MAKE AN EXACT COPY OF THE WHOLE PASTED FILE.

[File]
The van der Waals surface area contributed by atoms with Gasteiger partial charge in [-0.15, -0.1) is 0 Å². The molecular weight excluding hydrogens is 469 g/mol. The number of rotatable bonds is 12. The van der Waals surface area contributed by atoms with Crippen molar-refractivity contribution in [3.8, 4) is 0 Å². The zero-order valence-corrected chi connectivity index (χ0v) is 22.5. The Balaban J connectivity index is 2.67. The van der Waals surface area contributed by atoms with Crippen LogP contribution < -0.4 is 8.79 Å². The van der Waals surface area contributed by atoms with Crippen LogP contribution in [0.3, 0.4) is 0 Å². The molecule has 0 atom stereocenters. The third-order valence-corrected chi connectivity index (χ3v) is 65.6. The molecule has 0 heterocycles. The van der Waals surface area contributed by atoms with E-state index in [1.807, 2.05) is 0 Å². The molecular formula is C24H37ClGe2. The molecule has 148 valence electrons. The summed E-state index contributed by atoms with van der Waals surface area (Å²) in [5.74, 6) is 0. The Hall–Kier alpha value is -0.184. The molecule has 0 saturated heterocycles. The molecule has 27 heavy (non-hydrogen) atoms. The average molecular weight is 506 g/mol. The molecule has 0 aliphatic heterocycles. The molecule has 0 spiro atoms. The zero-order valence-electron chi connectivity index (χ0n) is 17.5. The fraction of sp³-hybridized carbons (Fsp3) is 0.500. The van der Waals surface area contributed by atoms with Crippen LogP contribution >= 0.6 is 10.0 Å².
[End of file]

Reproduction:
The van der Waals surface area contributed by atoms with Gasteiger partial charge in [-0.15, -0.1) is 0 Å². The molecular weight excluding hydrogens is 469 g/mol. The number of rotatable bonds is 12. The van der Waals surface area contributed by atoms with Crippen molar-refractivity contribution in [3.8, 4) is 0 Å². The zero-order valence-corrected chi connectivity index (χ0v) is 22.5. The Balaban J connectivity index is 2.67. The van der Waals surface area contributed by atoms with Crippen LogP contribution < -0.4 is 8.79 Å². The van der Waals surface area contributed by atoms with Crippen LogP contribution in [0.3, 0.4) is 0 Å². The molecule has 0 atom stereocenters. The third-order valence-corrected chi connectivity index (χ3v) is 65.6. The molecule has 0 heterocycles. The van der Waals surface area contributed by atoms with E-state index in [1.807, 2.05) is 0 Å². The molecular formula is C24H37ClGe2. The molecule has 148 valence electrons. The summed E-state index contributed by atoms with van der Waals surface area (Å²) in [5.74, 6) is 0. The Hall–Kier alpha value is -0.184. The molecule has 0 saturated heterocycles. The molecule has 27 heavy (non-hydrogen) atoms. The average molecular weight is 506 g/mol. The molecule has 0 aliphatic heterocycles. The molecule has 0 spiro atoms. The zero-order valence-electron chi connectivity index (χ0n) is 17.5. The fraction of sp³-hybridized carbons (Fsp3) is 0.500. The van der Waals surface area contributed by atoms with Crippen LogP contribution >= 0.6 is 10.0 Å².